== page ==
4. LISTEN TO POC FANS. Yes, even if they’re angry and call you names. For my research, I spend a lot of time on blogs that talk about hating white people, hating white fans, hating white feminists. The language is furious and vitriolic. So what? They have every right to be angry. Instead of judging their anger, LISTEN to it. Try to be better. Don’t say “not all white fans,” or “not all white people.” Instead, try to be a better white person. Be a better white fan. Be a white fan who is brave enough to look at themselves and truly be an ally. Do not silence POC fans. I promise you: Listen, and you’ll realize they’re not overreacting.
5. REMEMBER THAT “ALLY” IS A VERB. Our thoughts count for nothing. It’s our actions that speak for us. Maybe you’ve read all this and you still want to insist that you’re not racist. Okay. But your actions might be. Challenge the stereotypes that exist in your head, learn to identify them as stereotypes and be willing to hold yourself and other white fans accountable.
6. REPEAT STEPS 1-5 FOREVER. We cannot cure our internalized white supremacy in a weekend. This is a forever gig. But it’s one of the most worthwhile tasks you can ever give yourself. Want to feel like you’re changing the world? Here’s where it starts.
Inevitably there’s more to add to this list. I’m always learning, but I thought it might be useful to share a few of these steps I’ve learned along the way. I love fandom. I believe profoundly in the transformative power of fanfiction, fan creations, and the friendships forged through our shared love of media.
I believe we can become BETTER PEOPLE through fandom. But it will not happen without our willingness to be transformed.
AU where Faramir went to Rivendell instead of Boromir?
Everything turns out okay.
That sounds flippant but imagine Denethor sending the right son to do the right job.
Faramir goes to the cool green glade of Elrond, where he speaks of dreams and waves, and the elves whisper that the blood of Numenor runs true in the House of Hurin; Boromir spends his time riding like hell between Ithilien and Osgiliath, speaking with men around smoky fires, embracing his captains and saying to them, take heart, gather your strength, these are the times which test a man’s soul and lift it to glory, but we will see dawn come, we will keep Gondor free.
Though they are cut from different cloth, this is something Boromir and Faramir have always shared–they are men deserving of leadership, they would be followed under the shadow of the East. Boromir aches for every one of his countrymen cut down, screams his defiance to the orc armies and rallies his arms; Faramir listens to the words of wisdom Aragorn offers, is gentle and kindly with the hobbits, greets Legolas in his mother tongue, offers Master Gimli praise.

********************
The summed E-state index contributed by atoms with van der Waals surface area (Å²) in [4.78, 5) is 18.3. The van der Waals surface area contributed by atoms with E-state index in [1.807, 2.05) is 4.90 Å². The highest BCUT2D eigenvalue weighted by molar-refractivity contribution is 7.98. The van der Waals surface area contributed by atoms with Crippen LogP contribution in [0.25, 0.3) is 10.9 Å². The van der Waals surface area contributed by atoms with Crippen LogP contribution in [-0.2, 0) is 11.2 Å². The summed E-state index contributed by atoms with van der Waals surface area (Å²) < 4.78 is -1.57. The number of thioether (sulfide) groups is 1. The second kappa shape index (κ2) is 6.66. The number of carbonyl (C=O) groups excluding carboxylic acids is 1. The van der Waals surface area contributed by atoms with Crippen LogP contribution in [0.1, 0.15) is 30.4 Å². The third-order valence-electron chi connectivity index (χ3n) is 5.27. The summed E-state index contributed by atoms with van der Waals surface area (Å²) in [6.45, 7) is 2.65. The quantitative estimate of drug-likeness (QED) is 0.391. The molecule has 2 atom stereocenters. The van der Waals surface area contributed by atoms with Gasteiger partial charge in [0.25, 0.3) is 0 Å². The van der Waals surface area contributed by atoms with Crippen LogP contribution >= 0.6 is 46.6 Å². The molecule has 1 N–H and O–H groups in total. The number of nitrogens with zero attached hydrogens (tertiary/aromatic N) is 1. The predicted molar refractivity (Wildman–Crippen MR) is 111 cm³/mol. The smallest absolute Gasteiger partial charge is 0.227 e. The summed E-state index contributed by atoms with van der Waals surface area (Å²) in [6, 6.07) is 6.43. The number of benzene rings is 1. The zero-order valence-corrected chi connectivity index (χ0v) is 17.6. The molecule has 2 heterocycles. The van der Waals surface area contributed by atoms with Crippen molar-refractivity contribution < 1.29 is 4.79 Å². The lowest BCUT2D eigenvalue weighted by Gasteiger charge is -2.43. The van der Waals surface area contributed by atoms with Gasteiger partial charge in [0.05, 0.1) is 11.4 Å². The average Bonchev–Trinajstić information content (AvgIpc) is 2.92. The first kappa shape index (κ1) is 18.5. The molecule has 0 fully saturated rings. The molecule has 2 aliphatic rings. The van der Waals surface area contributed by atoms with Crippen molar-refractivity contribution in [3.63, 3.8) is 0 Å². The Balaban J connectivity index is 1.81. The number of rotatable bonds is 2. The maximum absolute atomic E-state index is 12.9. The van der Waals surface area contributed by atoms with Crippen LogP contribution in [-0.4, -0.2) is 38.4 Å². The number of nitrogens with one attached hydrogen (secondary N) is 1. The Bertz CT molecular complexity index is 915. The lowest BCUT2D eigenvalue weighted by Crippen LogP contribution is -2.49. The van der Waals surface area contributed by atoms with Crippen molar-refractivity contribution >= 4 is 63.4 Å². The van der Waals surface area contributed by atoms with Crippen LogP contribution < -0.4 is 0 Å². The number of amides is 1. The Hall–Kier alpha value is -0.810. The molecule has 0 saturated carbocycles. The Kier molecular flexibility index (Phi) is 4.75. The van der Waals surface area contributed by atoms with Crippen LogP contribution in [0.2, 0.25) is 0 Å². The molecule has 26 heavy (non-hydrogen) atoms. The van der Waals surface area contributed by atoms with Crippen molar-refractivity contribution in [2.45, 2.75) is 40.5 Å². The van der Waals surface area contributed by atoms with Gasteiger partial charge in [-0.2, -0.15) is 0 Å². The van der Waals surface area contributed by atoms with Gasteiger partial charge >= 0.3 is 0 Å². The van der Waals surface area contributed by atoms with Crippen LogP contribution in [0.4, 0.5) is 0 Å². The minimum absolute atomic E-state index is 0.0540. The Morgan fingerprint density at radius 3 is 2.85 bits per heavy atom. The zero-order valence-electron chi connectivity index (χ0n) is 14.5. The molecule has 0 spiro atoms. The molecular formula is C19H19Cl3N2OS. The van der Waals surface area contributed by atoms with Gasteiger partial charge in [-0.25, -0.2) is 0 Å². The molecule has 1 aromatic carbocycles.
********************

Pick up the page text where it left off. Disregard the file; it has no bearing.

Wandering with the Fellowship below the empty sky, Faramir looks up at Maethor, the Warrior constellation, and thinks of his brother, prays that he is well, that he is safe, that he is still a little pompous, stilted, honest.
Boromir spends another sleepless night playing with the chain at his neck, the small portraits of his mother and brother. (I cannot lose you too, I cannot–come back hale and whole, come back angry and proud and cunning and defiant of our father–)
Faramir has never known the weight of all Gondor on his shoulders, and so is not tempted by the power the Ring offers.
Boromir has always known the love of his father, and so never bears the scorn of Denethor when Osgiliath must be abandoned as too tenuous a position to hold.
The day that Faramir comes striding into the Citadel, a child and wizard at his heels, Boromir cries out with joy as he has not for more years than counting, and they nearly bruise one another with their embrace.
“You are almost skeletal, little brother,” Boromir laughs, though it is not true–Faramir looks touched with strangeness and greatness, as one whom the Witch-Queen of Lorien found favor in, whose nobility of form and face had ensnared the heart of the White Princess of Rohan.
“And you look at least two-stone heavier, elder brother,” Faramir says, though it is false, Boromir is hollowed out and worn thin, deep shadows beneath his eyes and hunger-starved cheeks; in a glance, Faramir knows he neither eats nor sleeps nor laughs, nor feels–and Faramir, wiser and older than when he left, can see the weight his brother has always carried, and how lightly–all the stone of Minas Tirith on his shoulders, and still–